BOSCH, Hieronymus
(b. ca. 1450, 's-Hertogenbosch, d. 1516, 's-Hertogenbosch)

Last Judgment Triptych (right wing)

Mixed technique on panel, 167 x 60 cm
Akademie der Bildenden Künste, Vienna

The right wing of the triptych represents the Hell.

Bosch must have been familiar with contemporary texts describing Hell. Their influence can be seen not only in his rendering of specific punishments, but also in the general topography of his Hell, including such features as the burning pits and furnaces, and the lakes and rivers in which the damned are immersed. Some of his monsters are also derived from traditional literary and visual sources. The vaguely anthropomorphic devils occur in many earlier Last Judgment scenes. Traditional, too, are the toads, adders and dragons which crawl over the rocks or gnaw at the vital parts of their victims.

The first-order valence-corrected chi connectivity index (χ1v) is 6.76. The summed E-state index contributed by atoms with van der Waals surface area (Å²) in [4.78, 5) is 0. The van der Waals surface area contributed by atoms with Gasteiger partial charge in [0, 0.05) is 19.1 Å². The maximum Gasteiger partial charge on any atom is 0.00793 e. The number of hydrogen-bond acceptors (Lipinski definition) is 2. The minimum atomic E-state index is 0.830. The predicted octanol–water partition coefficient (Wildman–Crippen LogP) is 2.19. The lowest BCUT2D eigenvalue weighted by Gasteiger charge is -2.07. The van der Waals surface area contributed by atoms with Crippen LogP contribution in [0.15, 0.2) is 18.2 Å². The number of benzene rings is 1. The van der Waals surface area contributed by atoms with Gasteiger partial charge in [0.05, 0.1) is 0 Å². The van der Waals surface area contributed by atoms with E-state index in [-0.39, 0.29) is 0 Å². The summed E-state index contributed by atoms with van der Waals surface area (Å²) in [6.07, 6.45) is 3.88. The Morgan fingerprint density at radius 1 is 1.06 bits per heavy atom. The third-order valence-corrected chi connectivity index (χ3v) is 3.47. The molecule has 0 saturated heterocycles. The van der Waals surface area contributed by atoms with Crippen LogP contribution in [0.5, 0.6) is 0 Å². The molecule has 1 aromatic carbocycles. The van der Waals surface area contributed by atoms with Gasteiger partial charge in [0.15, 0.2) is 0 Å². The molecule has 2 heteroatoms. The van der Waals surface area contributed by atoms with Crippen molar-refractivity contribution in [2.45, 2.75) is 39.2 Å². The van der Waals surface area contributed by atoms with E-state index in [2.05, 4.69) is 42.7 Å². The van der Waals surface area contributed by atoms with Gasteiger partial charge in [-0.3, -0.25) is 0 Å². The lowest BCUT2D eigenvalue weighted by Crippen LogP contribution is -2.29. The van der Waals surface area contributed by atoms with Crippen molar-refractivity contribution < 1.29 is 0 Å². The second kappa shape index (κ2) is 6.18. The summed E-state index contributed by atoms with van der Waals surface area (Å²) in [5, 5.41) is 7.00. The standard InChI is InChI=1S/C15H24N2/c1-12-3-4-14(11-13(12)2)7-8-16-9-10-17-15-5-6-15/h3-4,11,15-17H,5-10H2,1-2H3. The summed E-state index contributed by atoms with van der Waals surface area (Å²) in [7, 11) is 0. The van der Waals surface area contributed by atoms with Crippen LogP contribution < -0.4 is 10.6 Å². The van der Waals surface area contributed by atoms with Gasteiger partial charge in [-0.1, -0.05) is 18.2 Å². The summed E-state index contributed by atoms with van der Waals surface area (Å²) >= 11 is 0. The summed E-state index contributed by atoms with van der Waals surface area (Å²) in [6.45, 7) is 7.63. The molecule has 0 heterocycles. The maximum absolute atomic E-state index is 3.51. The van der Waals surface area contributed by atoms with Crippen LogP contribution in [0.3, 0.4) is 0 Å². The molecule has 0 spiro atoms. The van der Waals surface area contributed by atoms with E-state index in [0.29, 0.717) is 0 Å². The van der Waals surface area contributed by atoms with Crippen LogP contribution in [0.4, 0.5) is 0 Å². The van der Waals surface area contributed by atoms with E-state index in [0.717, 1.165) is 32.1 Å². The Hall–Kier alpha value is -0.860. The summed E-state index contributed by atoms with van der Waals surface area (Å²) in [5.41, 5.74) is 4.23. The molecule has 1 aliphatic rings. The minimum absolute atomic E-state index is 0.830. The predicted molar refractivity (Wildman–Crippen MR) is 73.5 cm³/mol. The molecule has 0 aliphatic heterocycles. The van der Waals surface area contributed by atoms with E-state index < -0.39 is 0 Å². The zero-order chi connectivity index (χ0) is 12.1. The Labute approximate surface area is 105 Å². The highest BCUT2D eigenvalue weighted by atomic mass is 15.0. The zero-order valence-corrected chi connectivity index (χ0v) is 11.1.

Into this more or less conventional fauna of Hell, however, Bosch introduced new and more frightening species whose complex forms defy precise description. Many display bizarre fusions of animal and human elements, sometimes combined with inanimate objects. To this group belongs the bird-like monster who helps carry a giant knife in the centre panel; his torso develops into a fish tail and two humanoid legs, shod in a pair of jars. To the right an upturned basket darts forward on legs, a sword clutched in its mailed fist. Disembodied heads scuttle about on stubby limbs; others possess bodies and limbs which glow in the darkness. Several fiends blow musical instruments thrust into their hind quarters, bringing to mind the farting devil encountered by Dante (Inferno, XXI, 139).